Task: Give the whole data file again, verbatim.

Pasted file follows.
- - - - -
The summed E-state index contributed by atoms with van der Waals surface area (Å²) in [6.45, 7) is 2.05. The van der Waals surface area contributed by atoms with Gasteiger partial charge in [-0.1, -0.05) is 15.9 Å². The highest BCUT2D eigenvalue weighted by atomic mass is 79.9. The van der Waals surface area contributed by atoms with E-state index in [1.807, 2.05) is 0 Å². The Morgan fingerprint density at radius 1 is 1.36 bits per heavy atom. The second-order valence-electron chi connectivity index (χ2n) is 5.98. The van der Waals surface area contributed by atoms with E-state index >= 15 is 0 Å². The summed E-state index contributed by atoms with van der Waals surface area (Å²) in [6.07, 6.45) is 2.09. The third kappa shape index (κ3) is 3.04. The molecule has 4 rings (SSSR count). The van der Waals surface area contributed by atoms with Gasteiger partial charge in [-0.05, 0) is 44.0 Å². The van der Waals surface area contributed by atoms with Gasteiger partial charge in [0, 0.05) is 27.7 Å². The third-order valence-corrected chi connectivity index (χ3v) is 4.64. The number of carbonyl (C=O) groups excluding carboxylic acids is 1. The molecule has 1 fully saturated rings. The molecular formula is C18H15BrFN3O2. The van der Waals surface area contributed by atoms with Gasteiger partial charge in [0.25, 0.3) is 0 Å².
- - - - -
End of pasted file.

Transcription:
The summed E-state index contributed by atoms with van der Waals surface area (Å²) in [6.45, 7) is 2.05. The van der Waals surface area contributed by atoms with Gasteiger partial charge in [-0.1, -0.05) is 15.9 Å². The highest BCUT2D eigenvalue weighted by atomic mass is 79.9. The van der Waals surface area contributed by atoms with E-state index in [1.807, 2.05) is 0 Å². The Morgan fingerprint density at radius 1 is 1.36 bits per heavy atom. The second-order valence-electron chi connectivity index (χ2n) is 5.98. The van der Waals surface area contributed by atoms with E-state index >= 15 is 0 Å². The summed E-state index contributed by atoms with van der Waals surface area (Å²) in [6.07, 6.45) is 2.09. The third kappa shape index (κ3) is 3.04. The molecule has 4 rings (SSSR count). The van der Waals surface area contributed by atoms with Gasteiger partial charge in [-0.05, 0) is 44.0 Å². The van der Waals surface area contributed by atoms with Gasteiger partial charge in [0, 0.05) is 27.7 Å². The third-order valence-corrected chi connectivity index (χ3v) is 4.64. The number of carbonyl (C=O) groups excluding carboxylic acids is 1. The molecule has 1 fully saturated rings. The molecular formula is C18H15BrFN3O2. The van der Waals surface area contributed by atoms with Gasteiger partial charge in [0.25, 0.3) is 0 Å².